Flexible aggregation functions

Use the group_aggregate function in ThoughtSpot to aggregate measures at different granularities than the dimensions used in the search columns.

How aggregation formulas work

Typically, the groupings and filters used in a formula use the same fields as columns returned in the search results. The concept of a grouping equates to an attribute column.

For example, in the search revenue ship mode, revenue is the measure, and ship mode is the attribute, or grouping. The result of this search shows total revenue for each ship mode:

revenue ship mode

$ a


$ r


$ t


$ s

sea transport

The aggregation formulas are described in Overview of aggregate formulas.

About flexible aggregation

ThoughtSpot provides flexible aggregation with the group_aggregate function. You can use this formula to group and filter query results on different dimensions and granularities from the columns already used in the search bar query.

The group_aggregate formula uses a sub-query to perform these custom aggregations. If the sub-query is at a higher detailed level, ThoughtSpot adds the result column to the result of original query. When the sub-query is at a finer detail level than the original query, ThoughtSpot uses roll-up, or reaggregation.

This is particularly useful for comparison analysis.

To use the groups and filters, specify them using the query_groups and query_filters keywords, respectively. You can also add or exclude groups or filters.

Best practices for flexible aggregations

The group_aggregate function enables you to calculate a result at a specific aggregation level, and then returns it at a different aggregation level. For this reaggregation result to return correctly, follow these syntax guidelines:

  • Wrap group_aggregate in an aggregate function, such as sum or average

  • The wrapping function must be the immediate preceding function, such as sum(group_aggregate(...))

  • Do not use with conditional operators. For example, the following expression does not reaggregate the data because the if precedes group_aggregate:



For a search on revenue monthly ship mode, you can add a formula to calculate yearly revenue by ship mode:

group_aggregate(sum(revenue), {ship mode, year(commit date)}, {})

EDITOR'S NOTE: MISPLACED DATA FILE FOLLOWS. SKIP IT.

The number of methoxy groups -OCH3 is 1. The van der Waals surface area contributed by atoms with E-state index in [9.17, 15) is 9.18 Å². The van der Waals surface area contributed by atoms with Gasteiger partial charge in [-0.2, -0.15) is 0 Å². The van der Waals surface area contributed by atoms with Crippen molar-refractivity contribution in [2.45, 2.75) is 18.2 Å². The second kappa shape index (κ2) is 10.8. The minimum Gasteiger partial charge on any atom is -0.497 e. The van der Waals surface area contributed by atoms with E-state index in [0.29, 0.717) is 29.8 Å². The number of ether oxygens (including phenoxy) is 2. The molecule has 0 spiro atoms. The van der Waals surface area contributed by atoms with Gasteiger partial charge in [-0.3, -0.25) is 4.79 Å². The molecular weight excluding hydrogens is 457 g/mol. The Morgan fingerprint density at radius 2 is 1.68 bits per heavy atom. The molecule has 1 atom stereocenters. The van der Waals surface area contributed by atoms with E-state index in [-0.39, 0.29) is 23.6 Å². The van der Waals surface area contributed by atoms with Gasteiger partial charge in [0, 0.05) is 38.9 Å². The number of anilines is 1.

The same formula can also be written using query_groups() and query_filters() as following:

group_aggregate(sum(revenue), query_groups() - {commit date} + {year(commit date)}, {})

This is helpful to include the main query groups that are not known at formula creation time. You can use +/- to modify the set of groups included from the query.

+/- is currently supported only for query_groups, not query_filters.

With the flexibility of groupings for group formulas, the computed column created by a formula can be finer or courser grained than the search itself.

For example, you can have a search that shows total yearly sales and a formula that computes total sales for each month (a finer-grained calculation than the search).

In such cases, if an additional aggregation is specified by the formula, the results get reaggregated.

Reaggregation can be applied in either of these ways:

  • You can add an aggregation keyword just before a formula column in a search. For example, in this search we’ve added the keyword min just before our formula for monthly_sales:

    sum revenue yearly min monthly_sales

    where, the monthly_sales formula is written as:

    group_aggregate(sum(revenue), {start_of_month(date)}, {})
  • You can create a separate formula, such as in this search for:

    sum revenue yearly min_monthly_sales

    where, the min_monthly_sales formula is written as:


Alternatively, if no aggregation is specified, then the search query also inherits the formula groupings, as in this search:

sum revenue yearly monthly_sales

where, the original query is computed at a monthly grain instead of yearly.

Reaggregation scenarios

Some scenarios require aggregation on an already aggregated result.

For example, computing minimum monthly sales per ship mode, requires two aggregations:

  • the first aggregation of sum to compute total monthly sales per ship mode.

  • the second aggregation of min to compute minimum sale that happened for any given month for that ship mode.

An example of this is this search:

ship mode min monthly_sales

where the formula monthly_sales is written as:

group_aggregate(sum(revenue), query_groups() + {start_of_month(date)}, {})

For more extensive examples of using the group-aggregate function, we encourage you to see Reaggreggation scenarios in practice

Groups and filters

Flexible group aggregate formulas allow for flexibility in both groupings and filters. The formulas give you the ability to specify only groupings or only filters.

Related information

Was this page helpful?